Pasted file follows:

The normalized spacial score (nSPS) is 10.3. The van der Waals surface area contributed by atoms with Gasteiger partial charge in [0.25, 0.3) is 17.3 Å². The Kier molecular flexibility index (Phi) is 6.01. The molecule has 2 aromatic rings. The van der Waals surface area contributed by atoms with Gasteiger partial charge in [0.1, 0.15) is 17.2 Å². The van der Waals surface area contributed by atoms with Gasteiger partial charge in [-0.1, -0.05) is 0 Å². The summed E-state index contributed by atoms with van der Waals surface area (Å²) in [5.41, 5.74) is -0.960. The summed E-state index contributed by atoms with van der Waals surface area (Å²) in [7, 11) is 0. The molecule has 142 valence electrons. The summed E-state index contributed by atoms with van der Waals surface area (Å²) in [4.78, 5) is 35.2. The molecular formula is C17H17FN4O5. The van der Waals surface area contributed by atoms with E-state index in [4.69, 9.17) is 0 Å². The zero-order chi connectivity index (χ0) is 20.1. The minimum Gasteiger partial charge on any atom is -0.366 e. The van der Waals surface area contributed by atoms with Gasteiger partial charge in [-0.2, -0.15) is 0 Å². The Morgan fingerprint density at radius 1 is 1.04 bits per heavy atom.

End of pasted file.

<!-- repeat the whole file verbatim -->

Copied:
The normalized spacial score (nSPS) is 10.3. The van der Waals surface area contributed by atoms with Gasteiger partial charge in [0.25, 0.3) is 17.3 Å². The Kier molecular flexibility index (Phi) is 6.01. The molecule has 2 aromatic rings. The van der Waals surface area contributed by atoms with Gasteiger partial charge in [0.1, 0.15) is 17.2 Å². The van der Waals surface area contributed by atoms with Gasteiger partial charge in [-0.1, -0.05) is 0 Å². The summed E-state index contributed by atoms with van der Waals surface area (Å²) in [5.41, 5.74) is -0.960. The summed E-state index contributed by atoms with van der Waals surface area (Å²) in [7, 11) is 0. The molecule has 142 valence electrons. The summed E-state index contributed by atoms with van der Waals surface area (Å²) in [4.78, 5) is 35.2. The molecular formula is C17H17FN4O5. The van der Waals surface area contributed by atoms with E-state index in [4.69, 9.17) is 0 Å². The zero-order chi connectivity index (χ0) is 20.1. The minimum Gasteiger partial charge on any atom is -0.366 e. The van der Waals surface area contributed by atoms with Gasteiger partial charge in [-0.2, -0.15) is 0 Å². The Morgan fingerprint density at radius 1 is 1.04 bits per heavy atom.